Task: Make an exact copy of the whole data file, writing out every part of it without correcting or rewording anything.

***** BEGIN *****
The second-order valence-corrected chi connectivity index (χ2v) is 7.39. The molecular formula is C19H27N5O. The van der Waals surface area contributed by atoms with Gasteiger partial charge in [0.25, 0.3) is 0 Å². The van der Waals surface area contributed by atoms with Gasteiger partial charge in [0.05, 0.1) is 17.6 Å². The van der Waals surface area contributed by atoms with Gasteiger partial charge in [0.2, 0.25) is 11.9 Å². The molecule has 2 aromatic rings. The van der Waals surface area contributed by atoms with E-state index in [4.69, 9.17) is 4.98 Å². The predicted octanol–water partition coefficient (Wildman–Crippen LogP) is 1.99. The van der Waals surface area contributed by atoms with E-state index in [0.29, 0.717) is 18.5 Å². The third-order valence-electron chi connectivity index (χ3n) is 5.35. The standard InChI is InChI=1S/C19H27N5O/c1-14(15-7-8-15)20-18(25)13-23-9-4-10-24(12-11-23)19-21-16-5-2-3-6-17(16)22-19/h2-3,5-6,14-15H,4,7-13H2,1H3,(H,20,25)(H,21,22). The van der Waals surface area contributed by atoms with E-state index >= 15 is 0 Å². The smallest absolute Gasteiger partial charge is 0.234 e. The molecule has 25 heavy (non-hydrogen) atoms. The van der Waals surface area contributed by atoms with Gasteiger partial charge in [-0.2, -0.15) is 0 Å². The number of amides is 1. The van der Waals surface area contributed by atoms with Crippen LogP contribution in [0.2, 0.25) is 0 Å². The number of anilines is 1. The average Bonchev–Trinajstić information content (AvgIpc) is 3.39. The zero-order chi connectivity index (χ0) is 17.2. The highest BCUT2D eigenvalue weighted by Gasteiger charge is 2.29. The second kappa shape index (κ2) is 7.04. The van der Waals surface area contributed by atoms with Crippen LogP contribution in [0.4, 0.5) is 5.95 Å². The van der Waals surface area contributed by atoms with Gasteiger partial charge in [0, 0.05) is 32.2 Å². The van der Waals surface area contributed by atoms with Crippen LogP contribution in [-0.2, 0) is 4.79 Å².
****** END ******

The second-order valence-corrected chi connectivity index (χ2v) is 7.39. The molecular formula is C19H27N5O. The van der Waals surface area contributed by atoms with Gasteiger partial charge in [0.25, 0.3) is 0 Å². The van der Waals surface area contributed by atoms with Gasteiger partial charge in [0.05, 0.1) is 17.6 Å². The van der Waals surface area contributed by atoms with Gasteiger partial charge in [0.2, 0.25) is 11.9 Å². The molecule has 2 aromatic rings. The van der Waals surface area contributed by atoms with E-state index in [4.69, 9.17) is 4.98 Å². The predicted octanol–water partition coefficient (Wildman–Crippen LogP) is 1.99. The van der Waals surface area contributed by atoms with E-state index in [0.29, 0.717) is 18.5 Å². The third-order valence-electron chi connectivity index (χ3n) is 5.35. The standard InChI is InChI=1S/C19H27N5O/c1-14(15-7-8-15)20-18(25)13-23-9-4-10-24(12-11-23)19-21-16-5-2-3-6-17(16)22-19/h2-3,5-6,14-15H,4,7-13H2,1H3,(H,20,25)(H,21,22). The van der Waals surface area contributed by atoms with E-state index >= 15 is 0 Å². The smallest absolute Gasteiger partial charge is 0.234 e. The molecule has 25 heavy (non-hydrogen) atoms. The van der Waals surface area contributed by atoms with Gasteiger partial charge in [-0.2, -0.15) is 0 Å². The number of amides is 1. The van der Waals surface area contributed by atoms with Crippen LogP contribution in [0.2, 0.25) is 0 Å². The number of anilines is 1. The average Bonchev–Trinajstić information content (AvgIpc) is 3.39. The zero-order chi connectivity index (χ0) is 17.2. The highest BCUT2D eigenvalue weighted by Gasteiger charge is 2.29. The second kappa shape index (κ2) is 7.04. The van der Waals surface area contributed by atoms with Crippen LogP contribution in [0.4, 0.5) is 5.95 Å². The van der Waals surface area contributed by atoms with Gasteiger partial charge in [0, 0.05) is 32.2 Å². The van der Waals surface area contributed by atoms with Crippen LogP contribution in [-0.2, 0) is 4.79 Å².